30   Buller 1878:215. Also Kohere 1951:13-14; Colenso 1868:18.
31   Makereti 1938:134.
32   Buller 1878:216; Colenso 1868:18.
33   Best 1929a:27; White 1885:130-131; Colenso 1880c:70; Kohere 1951:14.
34   White 1885:130-131; Firth 1926:141.
35   Kohere 1951:18.
36   Colenso 1879:118; Smith 1893:429.
37   Hongi nd.
38   Shortland 1856:171.
39   Shortland 1856:159-160; Firth 1926:23.
40   Colenso 1879:116.
41   E.g. Grey 1953:160.
42   Best 1924a:1,47.
43   Tarakawa 1893:244.
44   Graham 1921:165; Makereti 1938:86.
45   Firth 1926:244.
46   Nicholas 1817:I,239; Colenso 1868:17; Ngata 1961:186; Johnstone 1874:170.
47   White 1887-90:1.121,127; Grey 1953:195.
48   Buller 1878:218.
49   Henderson 1948:25.
50   Grey 1953:161.
51   Graham 1941b:127-129.
52   Buller 1878:217; Colenso 1868:18.
53   Stack 1877:79; Stack 1898:59.
54   Tikao 1939:152.
55   White 1885:119; Donne 1927:36.
56   Best 1904a:45; Best 1924a:I, 469.
57   Best 1904a:45.
58   Biggs 1960:41.
59   Elder 1934:69; Earle 1832:244-245.
60   Grey 1953:112-113.
61   Nicholas 1817:I,293.
62   Polack 1838:I,376; Buller 1878:209; Wright 1950:107; Hochstetter 1867:212; Gudgeon 1885:44; Elder 1932:97.
63   Donne 1927:217.
64   Angas 1847:iii.
65   Gudgeon 1885:44.
66   Buller 1878:209.
67   Buck 1949:370.
68   Best 1904:29; Best 1924a:I, 448-449; Donne 1927:217.
69   Nicholas 1817:II,294; Buller 1878:209; McNab 1908:540; Ngata 1961:126, 212.
70   Cruise 1957:189; McNab 1908:697.
71   Colenso 1897:117; Grey 1857:40.
72   Shortland 1856:141.
73   Ngata 1961:212,126.
74   Kelly 1949:316.
75   Nicholas 1817:II,301.
76   Nicholas 1817:I,293.
77   McNab 1908:382; Elder 1932:113, 209.
78   Firth 1959:13.
79   Colenso 1879:117.
80   Buck 1949:369; Kelly 1949:69.
81   Kelly 1949:186; Colenso 1868:27.
82   Jones 1960:134.
83   Savage 1807:51; Gudgeon 1894:50; Buck 1949:370.
84   Graham 1941a:119; Gudgeon 1895:177; Campbell 1881:204; Ngata 1961:214; Wilson 1907:234; Elder 1932:478; Shortland 1856:142.
85   Dr. S. M. Mead (personal communication) has drawn the writer's attention to the story of Te Whetuu-matarau in Selected Readings in Maori (Biggs et al 1967: 87-101) where Taatioriri, the Ngapuhi chief was given the wife of a Ngaati Porou chief.
86   E.g., Nicholas 1817:II, 94-97.
87   Maning 1876:110.
88   Makereti 1938:79; Johnstone 1874:123.
89   Savage 1939:23.
90   Baucke 1928:93; Buller 1878:228-229; Cowan 1910-146; Wilson 1907:51; Best 1924a:I,400.
91   Best 1924a:1,400.
92   Tregear 1904:86.
93   Colenso 1868:8; Best 1924a:I,400.
94   Downes 1928:9; Banks 1896:250; Best 1924a: 1,400.
95   Buller 1878:228-229; Savage 1939:65; White 1887-90: 1,30; Colenso 1868:8-9; Banks 1896:250; Kelly 1949:123.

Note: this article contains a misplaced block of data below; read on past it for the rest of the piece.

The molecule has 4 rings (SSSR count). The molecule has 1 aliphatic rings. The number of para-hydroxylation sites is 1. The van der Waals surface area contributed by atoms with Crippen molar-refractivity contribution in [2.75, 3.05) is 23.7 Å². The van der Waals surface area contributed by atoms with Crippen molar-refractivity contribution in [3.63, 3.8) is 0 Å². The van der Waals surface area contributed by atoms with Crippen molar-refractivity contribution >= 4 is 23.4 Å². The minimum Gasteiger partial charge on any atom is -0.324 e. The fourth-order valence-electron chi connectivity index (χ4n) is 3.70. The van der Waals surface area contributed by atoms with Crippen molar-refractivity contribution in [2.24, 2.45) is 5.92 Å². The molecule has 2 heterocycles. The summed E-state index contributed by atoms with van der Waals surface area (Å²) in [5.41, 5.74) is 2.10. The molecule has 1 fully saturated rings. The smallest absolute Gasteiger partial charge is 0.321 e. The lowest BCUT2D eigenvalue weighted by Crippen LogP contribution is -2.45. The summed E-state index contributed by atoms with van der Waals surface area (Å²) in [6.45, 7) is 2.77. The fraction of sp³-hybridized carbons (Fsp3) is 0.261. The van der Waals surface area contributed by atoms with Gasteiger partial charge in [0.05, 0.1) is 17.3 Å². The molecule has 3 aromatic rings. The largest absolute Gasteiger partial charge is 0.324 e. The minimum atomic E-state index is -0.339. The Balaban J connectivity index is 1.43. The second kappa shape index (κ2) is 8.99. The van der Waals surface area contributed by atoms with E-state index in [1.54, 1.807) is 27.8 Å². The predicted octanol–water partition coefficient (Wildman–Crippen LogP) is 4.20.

96   Donne 1927:102-103.
97   Best 1924a:I,400.
98   Savage 1939:65.
99   Earle 1832:74; Elder 1932:180; Donne 1927:102-103; Banks 1896:250.
100   Firth 1959:209; Colenso 1880a:25-26.
101   Buller 1878:230-231.
102   Stack 1898:192; Shortland 1851:58-59.
103   Polack 1838:I,146-158; Wilson 1907:5; Nicholas 1817:II,45.
104   Best 1924a:I,400; Graham 1921:166; Earle 1832:110.
105   Graham 1943:149; Chapman 1891:499; Colenso 1868:8-9.
106   Colenso 1868:11-12.
107   Cowan 1910:190-191.
108   Buller 1878:228-229; Baucke 1928:101; Best 1918:58; Shortland 1856:105; Nicholas 1817:II,35; Firth 1926:143.
109   Skinner 1912:143-144; Johnstone 1874:108; Savage 1807:74.
110   Maning 1876:101.
111   Elder 1934:67; Colenso 1868:9; Graham 1920:37; Buller 1878:228-229.
112   Best 1898:393; Best 1924a:518.
113   Colenso 1868:11; Angas 1847:1,382; Polack 1838:1,389.
114   Tregear 1904:168.
115   Much of the material used in this section is also cited by Biggs (1960) and is discussed in greater detail by him.
116   E.g., Tregear 1904:284; Cowan 1910:147; Cruise 1957:184; Earle 1832:245.
117   The institution of the puhi will be discussed later.
118   Cruise 1957:143; See also Cruise 1947:61,103,187; Wright 1950:84; Earle 1832:49; Donne 1927:223; Elder. 1934:82.
119   Donne 1927:214,223; Walsh 1907:60; Wright 1950:76,84; Baucke 1928:79; Henderson 1948:9; Cruise 1957:103.
120   Campbell 1881:67-68.
121   Elder 1934:49.
122   Cruise 1957:152.
123   Walsh 1907:159-160; McNab 1908:541,554; Thomson 1859:I,284-5; Wright 1950:121,160; Vayda 1960:106.
124   Cruise 1957:120.
125   Smith 1910:417-18.
126   McNab 1908:539.
127   Cruise 1957:187.
128   Angas 1847:I,314.
129   Shortland 1856:142.
130   Biggs 1960:19
131   Smith 1910:101.
132   Beaglehole 1955:280.
133   Grey 1953:197-98.
134   Biggs 1960:66-67.
135   Nicholas 1817:II,171; Tregear 1904:41.
136   Shortland 1856:143; Buller 1878:215; Best 1929a:8; Best 1924b:225; Best 1924a,II:6.
137   Best 1906:16.
138   Buller 1878:215; Best 1929a:12; Best 1924aII:7.
139   Buck 1949:350.
140   Grey 1953:20-21, 24-28; White 1887-90:II,121-143; Best 1925:183-84; 1924a: I,131,134,136.
141   Best 1924b:225; Stack 1877:65-66.
142   Grey 1953:106-109.
143   Biggs 1960:69. From Grey 1953:108.